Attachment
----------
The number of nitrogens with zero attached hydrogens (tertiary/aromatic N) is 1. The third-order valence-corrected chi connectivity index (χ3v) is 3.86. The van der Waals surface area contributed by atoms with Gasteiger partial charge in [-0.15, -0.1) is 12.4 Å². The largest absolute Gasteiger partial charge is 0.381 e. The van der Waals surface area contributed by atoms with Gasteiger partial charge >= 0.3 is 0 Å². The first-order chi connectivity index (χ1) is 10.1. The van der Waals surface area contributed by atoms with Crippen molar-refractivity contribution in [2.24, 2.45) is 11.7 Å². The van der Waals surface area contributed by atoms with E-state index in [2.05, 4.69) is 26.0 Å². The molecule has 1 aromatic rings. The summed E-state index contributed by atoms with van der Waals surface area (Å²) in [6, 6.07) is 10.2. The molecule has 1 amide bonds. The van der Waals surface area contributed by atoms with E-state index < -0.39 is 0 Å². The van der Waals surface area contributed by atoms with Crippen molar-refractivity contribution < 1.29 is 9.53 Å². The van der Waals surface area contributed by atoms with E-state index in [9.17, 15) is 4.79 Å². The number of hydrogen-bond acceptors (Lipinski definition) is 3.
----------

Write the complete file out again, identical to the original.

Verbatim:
The number of nitrogens with zero attached hydrogens (tertiary/aromatic N) is 1. The third-order valence-corrected chi connectivity index (χ3v) is 3.86. The van der Waals surface area contributed by atoms with Gasteiger partial charge in [-0.15, -0.1) is 12.4 Å². The largest absolute Gasteiger partial charge is 0.381 e. The van der Waals surface area contributed by atoms with Gasteiger partial charge >= 0.3 is 0 Å². The first-order chi connectivity index (χ1) is 10.1. The van der Waals surface area contributed by atoms with Crippen molar-refractivity contribution in [2.24, 2.45) is 11.7 Å². The van der Waals surface area contributed by atoms with E-state index in [2.05, 4.69) is 26.0 Å². The molecule has 1 aromatic rings. The summed E-state index contributed by atoms with van der Waals surface area (Å²) in [6, 6.07) is 10.2. The molecule has 1 amide bonds. The van der Waals surface area contributed by atoms with E-state index < -0.39 is 0 Å². The van der Waals surface area contributed by atoms with Crippen molar-refractivity contribution < 1.29 is 9.53 Å². The van der Waals surface area contributed by atoms with E-state index in [9.17, 15) is 4.79 Å². The number of hydrogen-bond acceptors (Lipinski definition) is 3.